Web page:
Myelin in the central nervous system is the specialized extension of the oligodendrocyte cell membrane, which wraps axons to allow for salutatory conduction and to provide necessary trophic support. A number of pathological conditions, including genetic mutations, maternal nutritional deficiencies, and hypoxia at birth, can contribute to improper myelin formation in infancy. Moreover, myelin remains vulnerable in adulthood to environmental insults such as alcohol intoxication, viral infection, and autoimmunity. Decreases in white matter density have been associated with psychiatric disorders, including major depressive disorder, schizophrenia, and autism, while loss of myelin due to autoimmune attack, as seen with multiple sclerosis, can result in devastating paralysis. Therefore, it is of great relevance to a wide array of neurological and psychiatric disorders to better understand the processes regulating oligodendrocyte development and myelin formation. This research proposal tests the hypothesis that DNA methylation is an essential epigenetic mechanism required for the acquisition of an oligodendrocyte identity by cooperating with histone deacetylation.
In Aim 1, I will identify the presence of a protein complex between the enzymes responsible for DNA methylation and histone deacetylation, as well as asses the co-regulatory role this complex plays in regulating gene expression.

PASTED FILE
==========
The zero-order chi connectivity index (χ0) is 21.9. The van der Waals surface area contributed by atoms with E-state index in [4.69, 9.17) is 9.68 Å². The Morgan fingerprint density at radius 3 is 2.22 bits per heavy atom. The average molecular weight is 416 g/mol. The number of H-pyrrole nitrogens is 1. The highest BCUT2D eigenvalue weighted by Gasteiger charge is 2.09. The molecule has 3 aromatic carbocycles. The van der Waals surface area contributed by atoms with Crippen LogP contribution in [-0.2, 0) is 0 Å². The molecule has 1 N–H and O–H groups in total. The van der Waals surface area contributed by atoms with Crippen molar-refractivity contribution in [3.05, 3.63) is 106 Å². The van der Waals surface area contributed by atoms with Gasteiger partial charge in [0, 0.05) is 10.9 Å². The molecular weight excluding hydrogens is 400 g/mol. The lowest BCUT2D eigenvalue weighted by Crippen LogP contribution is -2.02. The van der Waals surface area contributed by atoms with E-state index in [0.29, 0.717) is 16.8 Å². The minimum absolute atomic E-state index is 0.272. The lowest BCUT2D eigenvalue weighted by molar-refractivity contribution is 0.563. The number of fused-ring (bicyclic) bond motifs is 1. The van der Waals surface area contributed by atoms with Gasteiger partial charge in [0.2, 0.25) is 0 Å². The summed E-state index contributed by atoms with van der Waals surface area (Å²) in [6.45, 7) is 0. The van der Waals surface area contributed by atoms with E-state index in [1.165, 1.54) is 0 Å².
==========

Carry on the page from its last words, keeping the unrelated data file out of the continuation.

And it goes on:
In Aim 2, I will use conditional ablation of the DNA methyltransferases in the oligodendrocyte lineage to validate their role in developmental myelination. Finally, in Aim 3, I will extend these studies into a disease model of demyelination to ascertain if developmental mechanisms are recapitulated during remyelination. Overall, the results of this proposal will advance our knowledge in the field of oligodendrogenesis and have important consequences toward furthering our understanding of myelin repair.

Public Health Relevance

Oligodendrocytes form sheaths around axons known as myelin that facilitates conduction of signals from the brain, and the loss of myelin has been associated with psychiatric disorders, such as major depressive disorder and schizophrenia, and can result in devastating paralysis, as seen in multiple sclerosis. This study seeks to understand the role of DNA methylation in oligodendrocyte development and myelin formation, so that we may better understand these disease processes and the variability in recovery.

Agency
National Institute of Health (NIH)
Institute
National Institute of Neurological Disorders and Stroke (NINDS)
Type
Predoctoral Individual National Research Service Award (F31)
Project #
5F31NS077504-02
Application #
8339977
Study Section
NST-2 Subcommittee (NST)
Program Officer
Morris, Jill A
Project Start
2011-09-07
Project End
2014-09-06
Budget Start
2012-09-07
Budget End
2013-09-06
Support Year
2
Fiscal Year
2012
Total Cost
$47,232
Indirect Cost
Name
Icahn School of Medicine at Mount Sinai
Department
Neurosciences
Type
Schools of Medicine
DUNS #
078861598
City
New York
State
NY
Country
United States
Zip Code
10029
Huynh, Jimmy L; Garg, Paras; Thin, Tin Htwe et al. (2014) Epigenome-wide differences in pathology-free regions of multiple sclerosis-affected brains. Nat Neurosci 17:121-30
Narayanan, Manikandan; Huynh, Jimmy L; Wang, Kai et al. (2014) Common dysregulation network in the human prefrontal cortex underlies two neurodegenerative diseases. Mol Syst Biol 10:743
Huynh, Jimmy L; Casaccia, Patrizia (2013) Epigenetic mechanisms in multiple sclerosis: implications for pathogenesis and treatment. Lancet Neurol 12:195-206